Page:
During the days leading up to the 2008 superbowl between the New England Patriots and the New York Giants, there was a short piece on the NFL network featuring Patriot Strength and conditioning coach, Mike Woicik. The story was about coach Woicik’s 6 superbowl rings and his work with the Patriots and the Dallas Cowboys in the 1990’s. The story featured several of current and former players who were coached by Woicik. Michael Irvin told a story of a conversation he had with coach Woicik when he suffered an ACL injury in 1989. After the injury, Coach Woicik told him “There are 6 parts of running. 2 ankles, 2 knees, and hips. Although 1 of them isn’t 100%, there is no way why we can’t keep you going”. I found that interesting because I think that is a unique part of being a strength and conditioning coach. Obviously, you hope that your strength and conditioning program will prevent injuries from happening, but you must be prepared when your athletes suffer an injury and be there for him every which way you can be.
During my career as a strength and conditioning coach, there have been several cases of athletes suffering an injury. When athletes get injured, I have been involved in the process of keeping the rest of their bodies healthy. Earlier in my career, when an injury did occur, I would get general guidelines/directions from our staff athletic trainers and/or physical therapists. For example, if an athlete suffered a season ending lower body injury such as an ACL, the guidelines might be “just do upper body only with him/her”. If an athlete sustained an upper body injury, then it would be “just do lower body exercises”. I would always listen and stick with the protocol. However, sometimes I thought it didn’t make sense. I would ask myself, why can’t we train the other side? Or, if I have been prescribing an exercise such as a 1-leg squat prior to an injury, then why are we discontinuing 1-leg squats for the un-injured leg when the other leg is injured? I thought we were allowing our athletes to get weaker in perceived “healthy” body parts during the rehab process. I always thought that there was much more we could do for the athlete.
When an injury does occur, the thought process is that once the injury is rehabbed, they should be able to return to action quickly after. For this reason, it is important that a good relationship is established with the athletic department or team’s athletic training and medical staff. When there is trust, the other professionals will see that the continuation of the strength and conditioning program is important for the athlete. That way everyone is on board working with each other while addressing the needs of the athlete and the team. There shouldn’t be any reason why an injured athlete can’t continue to maintain or sometimes improve their strength and conditioning while injured.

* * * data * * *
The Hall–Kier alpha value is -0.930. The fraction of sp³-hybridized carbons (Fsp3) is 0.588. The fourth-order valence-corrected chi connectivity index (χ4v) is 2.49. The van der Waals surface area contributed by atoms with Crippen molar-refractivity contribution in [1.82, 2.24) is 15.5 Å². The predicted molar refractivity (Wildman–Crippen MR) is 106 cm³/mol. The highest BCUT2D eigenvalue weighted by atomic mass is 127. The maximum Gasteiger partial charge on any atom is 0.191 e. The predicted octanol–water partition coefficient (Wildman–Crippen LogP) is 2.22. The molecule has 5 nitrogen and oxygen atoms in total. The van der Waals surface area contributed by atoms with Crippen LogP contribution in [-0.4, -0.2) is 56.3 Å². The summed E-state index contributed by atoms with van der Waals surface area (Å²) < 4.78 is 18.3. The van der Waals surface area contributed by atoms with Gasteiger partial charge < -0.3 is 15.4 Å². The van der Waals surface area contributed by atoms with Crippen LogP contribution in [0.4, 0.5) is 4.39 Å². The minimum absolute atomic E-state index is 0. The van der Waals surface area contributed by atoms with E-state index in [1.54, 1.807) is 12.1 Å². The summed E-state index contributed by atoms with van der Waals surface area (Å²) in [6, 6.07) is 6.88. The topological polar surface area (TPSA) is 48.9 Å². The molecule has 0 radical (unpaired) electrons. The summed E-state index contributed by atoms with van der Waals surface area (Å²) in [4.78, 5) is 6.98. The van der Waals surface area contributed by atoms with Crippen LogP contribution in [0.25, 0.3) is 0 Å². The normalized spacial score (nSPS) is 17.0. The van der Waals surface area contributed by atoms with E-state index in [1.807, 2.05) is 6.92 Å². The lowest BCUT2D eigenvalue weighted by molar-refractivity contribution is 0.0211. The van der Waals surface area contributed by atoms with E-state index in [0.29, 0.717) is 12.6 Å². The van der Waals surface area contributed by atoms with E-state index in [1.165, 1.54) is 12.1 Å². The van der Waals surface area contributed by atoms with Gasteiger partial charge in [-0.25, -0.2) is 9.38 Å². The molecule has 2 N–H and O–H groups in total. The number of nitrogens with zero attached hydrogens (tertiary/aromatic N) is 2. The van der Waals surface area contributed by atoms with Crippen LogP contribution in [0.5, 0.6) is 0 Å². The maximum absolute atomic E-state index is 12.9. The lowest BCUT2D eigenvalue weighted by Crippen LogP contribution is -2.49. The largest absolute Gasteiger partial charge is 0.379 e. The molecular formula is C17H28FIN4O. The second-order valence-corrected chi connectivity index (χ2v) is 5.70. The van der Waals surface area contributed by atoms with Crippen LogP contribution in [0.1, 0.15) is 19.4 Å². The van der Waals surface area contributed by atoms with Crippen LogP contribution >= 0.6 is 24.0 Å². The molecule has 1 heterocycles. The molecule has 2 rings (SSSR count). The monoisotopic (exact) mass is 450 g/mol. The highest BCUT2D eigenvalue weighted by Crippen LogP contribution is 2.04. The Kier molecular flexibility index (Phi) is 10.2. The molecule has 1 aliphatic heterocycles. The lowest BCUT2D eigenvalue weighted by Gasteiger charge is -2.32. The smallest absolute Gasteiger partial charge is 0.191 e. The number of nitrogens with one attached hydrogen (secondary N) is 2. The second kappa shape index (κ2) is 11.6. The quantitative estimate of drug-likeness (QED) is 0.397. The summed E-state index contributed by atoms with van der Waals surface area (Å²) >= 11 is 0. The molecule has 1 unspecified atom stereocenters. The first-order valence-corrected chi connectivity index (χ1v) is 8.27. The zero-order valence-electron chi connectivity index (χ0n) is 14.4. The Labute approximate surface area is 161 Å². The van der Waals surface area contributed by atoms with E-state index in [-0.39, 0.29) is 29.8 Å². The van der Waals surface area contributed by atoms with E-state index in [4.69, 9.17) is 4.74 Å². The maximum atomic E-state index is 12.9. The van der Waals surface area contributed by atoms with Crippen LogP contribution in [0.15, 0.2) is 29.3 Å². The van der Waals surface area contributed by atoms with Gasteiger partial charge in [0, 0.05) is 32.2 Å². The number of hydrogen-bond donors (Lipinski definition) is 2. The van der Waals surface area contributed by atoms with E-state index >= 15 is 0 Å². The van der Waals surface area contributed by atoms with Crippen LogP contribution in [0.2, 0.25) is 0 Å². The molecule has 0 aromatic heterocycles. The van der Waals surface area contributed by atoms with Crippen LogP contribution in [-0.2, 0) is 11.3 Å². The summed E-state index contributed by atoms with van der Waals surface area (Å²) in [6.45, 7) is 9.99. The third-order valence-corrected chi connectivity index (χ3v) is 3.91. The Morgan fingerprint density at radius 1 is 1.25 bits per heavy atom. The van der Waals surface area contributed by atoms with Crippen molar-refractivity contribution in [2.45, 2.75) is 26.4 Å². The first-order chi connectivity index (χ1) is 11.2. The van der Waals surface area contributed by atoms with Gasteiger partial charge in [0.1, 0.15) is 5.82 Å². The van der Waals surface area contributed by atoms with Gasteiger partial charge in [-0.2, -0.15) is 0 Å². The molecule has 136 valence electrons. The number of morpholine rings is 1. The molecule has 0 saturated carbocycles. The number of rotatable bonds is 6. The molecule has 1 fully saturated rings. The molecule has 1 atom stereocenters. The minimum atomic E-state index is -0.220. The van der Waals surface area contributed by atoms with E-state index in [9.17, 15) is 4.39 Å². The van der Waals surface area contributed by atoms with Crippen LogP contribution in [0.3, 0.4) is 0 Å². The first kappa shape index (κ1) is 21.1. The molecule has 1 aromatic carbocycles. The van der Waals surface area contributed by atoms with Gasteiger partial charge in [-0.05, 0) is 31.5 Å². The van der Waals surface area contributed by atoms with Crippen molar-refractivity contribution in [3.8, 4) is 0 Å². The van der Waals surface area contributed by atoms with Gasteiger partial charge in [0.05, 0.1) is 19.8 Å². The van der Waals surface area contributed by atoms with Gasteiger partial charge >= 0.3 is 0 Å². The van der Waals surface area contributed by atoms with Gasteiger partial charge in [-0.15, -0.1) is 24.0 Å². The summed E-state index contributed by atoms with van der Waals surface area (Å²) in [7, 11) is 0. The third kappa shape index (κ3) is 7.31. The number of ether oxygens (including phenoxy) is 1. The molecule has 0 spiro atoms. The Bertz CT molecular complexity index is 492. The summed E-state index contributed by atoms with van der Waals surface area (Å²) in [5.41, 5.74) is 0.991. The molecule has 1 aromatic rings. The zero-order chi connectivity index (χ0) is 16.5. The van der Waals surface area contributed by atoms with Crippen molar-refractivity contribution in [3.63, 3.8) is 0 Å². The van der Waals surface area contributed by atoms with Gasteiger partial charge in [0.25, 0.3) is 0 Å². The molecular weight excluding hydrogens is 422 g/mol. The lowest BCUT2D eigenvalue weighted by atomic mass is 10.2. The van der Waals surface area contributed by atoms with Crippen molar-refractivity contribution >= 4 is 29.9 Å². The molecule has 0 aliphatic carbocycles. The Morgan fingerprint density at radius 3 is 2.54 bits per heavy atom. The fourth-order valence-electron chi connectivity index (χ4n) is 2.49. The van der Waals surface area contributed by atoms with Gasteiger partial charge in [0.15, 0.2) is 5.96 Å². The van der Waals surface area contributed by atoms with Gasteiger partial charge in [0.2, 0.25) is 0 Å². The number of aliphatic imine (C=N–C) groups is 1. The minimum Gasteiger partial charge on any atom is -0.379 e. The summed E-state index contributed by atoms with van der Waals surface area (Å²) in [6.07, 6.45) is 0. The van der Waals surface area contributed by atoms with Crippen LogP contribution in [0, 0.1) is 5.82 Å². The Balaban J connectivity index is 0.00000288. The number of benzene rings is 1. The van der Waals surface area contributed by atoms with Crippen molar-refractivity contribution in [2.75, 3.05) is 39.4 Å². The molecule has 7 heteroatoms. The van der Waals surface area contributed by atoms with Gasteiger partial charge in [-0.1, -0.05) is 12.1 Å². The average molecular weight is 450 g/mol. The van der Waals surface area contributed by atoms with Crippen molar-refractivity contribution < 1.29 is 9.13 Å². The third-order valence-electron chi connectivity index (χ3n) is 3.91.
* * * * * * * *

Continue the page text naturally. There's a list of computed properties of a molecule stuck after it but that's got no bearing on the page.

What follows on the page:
From the athlete’s perspective, this may be the most challenging time in their career especially if it’s the first time an athlete has suffered a long-term injury. The team needs to go about their daily business of trying to win games without the injured player. The strength and conditioning coach has to be very supportive and understanding while also being able to coach them through difficult times. In our situation, it is not uncommon for me to spend 3-4 hours a day, 7 days a week with an injured player.
During the last 2 seasons, our team has been exposed to our share of injuries including soft-tissue and other “freak” injuries including broken bones and lacerations. Most of them have required a rehabilitation/healing time of a minimum of 6 weeks. When injuries do occur, after the initial healing process and evaluation, the rehab process begins for the athlete. I would then begin to incorporate the program that will work every other part of his/her body while they are also spending additional time with our A.T. and/or P.T. Before the program is started, it is important to understand what the athlete may or may not be able to do. Exercises that cause any pain or discomfort are not done. Another aspect that we address is their functional movement screen. We try to use corrective exercises the best we can during this time.
The bottom line is that the strength and conditioning coach can and should be a significant part of the process during a major injury. In addition, the strength and conditioning coach can use this time to demonstrate a level of care for the athlete that he is potentially unable to show in group settings. Some of the best relationships between strength and conditioning coaches and athletes often come out of serious injury. It’s interesting to note that Michael Irvin thanked Mike Woicik publicly when he was recently inducted into the Pro Football Hall of Fame calling him the best strength and conditioning coach in the National Football League.